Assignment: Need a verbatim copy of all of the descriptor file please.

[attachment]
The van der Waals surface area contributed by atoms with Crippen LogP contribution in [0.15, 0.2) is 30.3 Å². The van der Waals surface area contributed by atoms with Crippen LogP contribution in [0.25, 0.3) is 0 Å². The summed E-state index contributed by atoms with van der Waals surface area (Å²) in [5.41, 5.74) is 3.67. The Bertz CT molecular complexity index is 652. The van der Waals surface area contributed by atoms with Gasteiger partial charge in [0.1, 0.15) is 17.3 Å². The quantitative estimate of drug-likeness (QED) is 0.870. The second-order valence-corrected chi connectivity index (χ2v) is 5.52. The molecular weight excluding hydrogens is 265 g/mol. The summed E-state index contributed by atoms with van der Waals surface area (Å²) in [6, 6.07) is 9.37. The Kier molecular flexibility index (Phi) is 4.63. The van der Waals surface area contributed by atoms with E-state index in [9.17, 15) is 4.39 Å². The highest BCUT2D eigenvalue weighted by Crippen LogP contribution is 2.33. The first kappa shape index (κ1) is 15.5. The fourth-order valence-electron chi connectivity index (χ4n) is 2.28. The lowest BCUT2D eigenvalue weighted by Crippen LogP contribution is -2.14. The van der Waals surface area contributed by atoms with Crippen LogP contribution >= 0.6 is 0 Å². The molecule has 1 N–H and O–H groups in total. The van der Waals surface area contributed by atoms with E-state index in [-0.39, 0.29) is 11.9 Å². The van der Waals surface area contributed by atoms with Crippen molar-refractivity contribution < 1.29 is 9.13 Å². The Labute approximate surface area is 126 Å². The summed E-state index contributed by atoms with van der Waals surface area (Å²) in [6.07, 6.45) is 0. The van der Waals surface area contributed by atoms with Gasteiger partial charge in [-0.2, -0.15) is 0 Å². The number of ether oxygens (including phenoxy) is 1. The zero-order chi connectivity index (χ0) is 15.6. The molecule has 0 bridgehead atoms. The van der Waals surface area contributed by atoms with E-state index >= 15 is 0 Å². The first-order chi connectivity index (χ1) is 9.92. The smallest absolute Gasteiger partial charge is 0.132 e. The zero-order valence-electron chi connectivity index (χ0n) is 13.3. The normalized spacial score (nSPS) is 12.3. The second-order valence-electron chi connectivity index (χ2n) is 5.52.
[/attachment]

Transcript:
The van der Waals surface area contributed by atoms with Crippen LogP contribution in [0.15, 0.2) is 30.3 Å². The van der Waals surface area contributed by atoms with Crippen LogP contribution in [0.25, 0.3) is 0 Å². The summed E-state index contributed by atoms with van der Waals surface area (Å²) in [5.41, 5.74) is 3.67. The Bertz CT molecular complexity index is 652. The van der Waals surface area contributed by atoms with Gasteiger partial charge in [0.1, 0.15) is 17.3 Å². The quantitative estimate of drug-likeness (QED) is 0.870. The second-order valence-corrected chi connectivity index (χ2v) is 5.52. The molecular weight excluding hydrogens is 265 g/mol. The summed E-state index contributed by atoms with van der Waals surface area (Å²) in [6, 6.07) is 9.37. The Kier molecular flexibility index (Phi) is 4.63. The van der Waals surface area contributed by atoms with E-state index in [9.17, 15) is 4.39 Å². The highest BCUT2D eigenvalue weighted by Crippen LogP contribution is 2.33. The first kappa shape index (κ1) is 15.5. The fourth-order valence-electron chi connectivity index (χ4n) is 2.28. The lowest BCUT2D eigenvalue weighted by Crippen LogP contribution is -2.14. The van der Waals surface area contributed by atoms with Crippen LogP contribution >= 0.6 is 0 Å². The molecule has 1 N–H and O–H groups in total. The van der Waals surface area contributed by atoms with E-state index in [-0.39, 0.29) is 11.9 Å². The van der Waals surface area contributed by atoms with Crippen molar-refractivity contribution < 1.29 is 9.13 Å². The Labute approximate surface area is 126 Å². The summed E-state index contributed by atoms with van der Waals surface area (Å²) in [6.07, 6.45) is 0. The van der Waals surface area contributed by atoms with Gasteiger partial charge in [-0.2, -0.15) is 0 Å². The number of ether oxygens (including phenoxy) is 1. The zero-order chi connectivity index (χ0) is 15.6. The molecule has 0 bridgehead atoms. The van der Waals surface area contributed by atoms with E-state index >= 15 is 0 Å². The first-order chi connectivity index (χ1) is 9.92. The smallest absolute Gasteiger partial charge is 0.132 e. The zero-order valence-electron chi connectivity index (χ0n) is 13.3. The normalized spacial score (nSPS) is 12.3. The second-order valence-electron chi connectivity index (χ2n) is 5.52.